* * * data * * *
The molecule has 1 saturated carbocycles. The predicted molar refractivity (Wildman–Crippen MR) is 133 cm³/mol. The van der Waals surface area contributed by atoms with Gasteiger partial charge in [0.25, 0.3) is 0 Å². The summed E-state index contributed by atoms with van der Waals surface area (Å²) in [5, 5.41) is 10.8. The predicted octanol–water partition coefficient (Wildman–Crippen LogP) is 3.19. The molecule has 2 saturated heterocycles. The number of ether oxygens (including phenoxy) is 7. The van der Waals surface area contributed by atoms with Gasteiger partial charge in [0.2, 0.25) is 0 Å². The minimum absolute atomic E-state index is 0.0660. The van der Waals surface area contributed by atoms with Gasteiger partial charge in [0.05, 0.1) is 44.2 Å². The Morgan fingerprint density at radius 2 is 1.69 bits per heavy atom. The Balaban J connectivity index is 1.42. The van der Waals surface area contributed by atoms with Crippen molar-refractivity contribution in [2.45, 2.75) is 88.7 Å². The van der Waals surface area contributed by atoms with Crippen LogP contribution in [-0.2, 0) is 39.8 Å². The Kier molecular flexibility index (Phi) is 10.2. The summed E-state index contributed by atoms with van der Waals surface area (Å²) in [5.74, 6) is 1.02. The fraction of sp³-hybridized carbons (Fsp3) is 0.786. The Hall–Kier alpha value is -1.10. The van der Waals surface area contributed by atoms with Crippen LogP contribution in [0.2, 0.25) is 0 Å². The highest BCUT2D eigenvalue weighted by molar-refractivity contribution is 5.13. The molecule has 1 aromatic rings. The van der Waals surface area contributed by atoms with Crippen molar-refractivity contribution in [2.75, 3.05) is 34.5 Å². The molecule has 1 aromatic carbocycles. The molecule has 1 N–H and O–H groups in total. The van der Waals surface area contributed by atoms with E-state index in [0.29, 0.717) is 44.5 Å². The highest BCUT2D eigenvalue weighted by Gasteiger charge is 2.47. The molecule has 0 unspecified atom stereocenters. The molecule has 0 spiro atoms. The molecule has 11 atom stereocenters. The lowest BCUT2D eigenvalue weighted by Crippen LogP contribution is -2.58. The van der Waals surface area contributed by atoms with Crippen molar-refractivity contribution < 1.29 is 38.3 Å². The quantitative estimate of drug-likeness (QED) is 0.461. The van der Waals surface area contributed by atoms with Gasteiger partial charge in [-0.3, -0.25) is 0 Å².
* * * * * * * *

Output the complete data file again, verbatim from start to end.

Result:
The molecule has 1 saturated carbocycles. The predicted molar refractivity (Wildman–Crippen MR) is 133 cm³/mol. The van der Waals surface area contributed by atoms with Gasteiger partial charge in [0.25, 0.3) is 0 Å². The summed E-state index contributed by atoms with van der Waals surface area (Å²) in [5, 5.41) is 10.8. The predicted octanol–water partition coefficient (Wildman–Crippen LogP) is 3.19. The molecule has 2 saturated heterocycles. The number of ether oxygens (including phenoxy) is 7. The van der Waals surface area contributed by atoms with Gasteiger partial charge in [0.2, 0.25) is 0 Å². The minimum absolute atomic E-state index is 0.0660. The van der Waals surface area contributed by atoms with Gasteiger partial charge in [0.05, 0.1) is 44.2 Å². The Morgan fingerprint density at radius 2 is 1.69 bits per heavy atom. The Balaban J connectivity index is 1.42. The van der Waals surface area contributed by atoms with Crippen molar-refractivity contribution in [2.45, 2.75) is 88.7 Å². The van der Waals surface area contributed by atoms with Crippen LogP contribution in [-0.2, 0) is 39.8 Å². The Kier molecular flexibility index (Phi) is 10.2. The summed E-state index contributed by atoms with van der Waals surface area (Å²) in [5.74, 6) is 1.02. The fraction of sp³-hybridized carbons (Fsp3) is 0.786. The Hall–Kier alpha value is -1.10. The van der Waals surface area contributed by atoms with Crippen LogP contribution in [0.2, 0.25) is 0 Å². The highest BCUT2D eigenvalue weighted by molar-refractivity contribution is 5.13. The molecule has 1 aromatic rings. The van der Waals surface area contributed by atoms with Crippen molar-refractivity contribution in [2.75, 3.05) is 34.5 Å². The molecule has 1 aromatic carbocycles. The molecule has 1 N–H and O–H groups in total. The van der Waals surface area contributed by atoms with E-state index in [0.29, 0.717) is 44.5 Å². The highest BCUT2D eigenvalue weighted by Gasteiger charge is 2.47. The molecule has 0 unspecified atom stereocenters. The molecule has 0 spiro atoms. The molecule has 11 atom stereocenters. The lowest BCUT2D eigenvalue weighted by Crippen LogP contribution is -2.58. The van der Waals surface area contributed by atoms with Crippen molar-refractivity contribution < 1.29 is 38.3 Å². The quantitative estimate of drug-likeness (QED) is 0.461. The van der Waals surface area contributed by atoms with Gasteiger partial charge in [-0.3, -0.25) is 0 Å².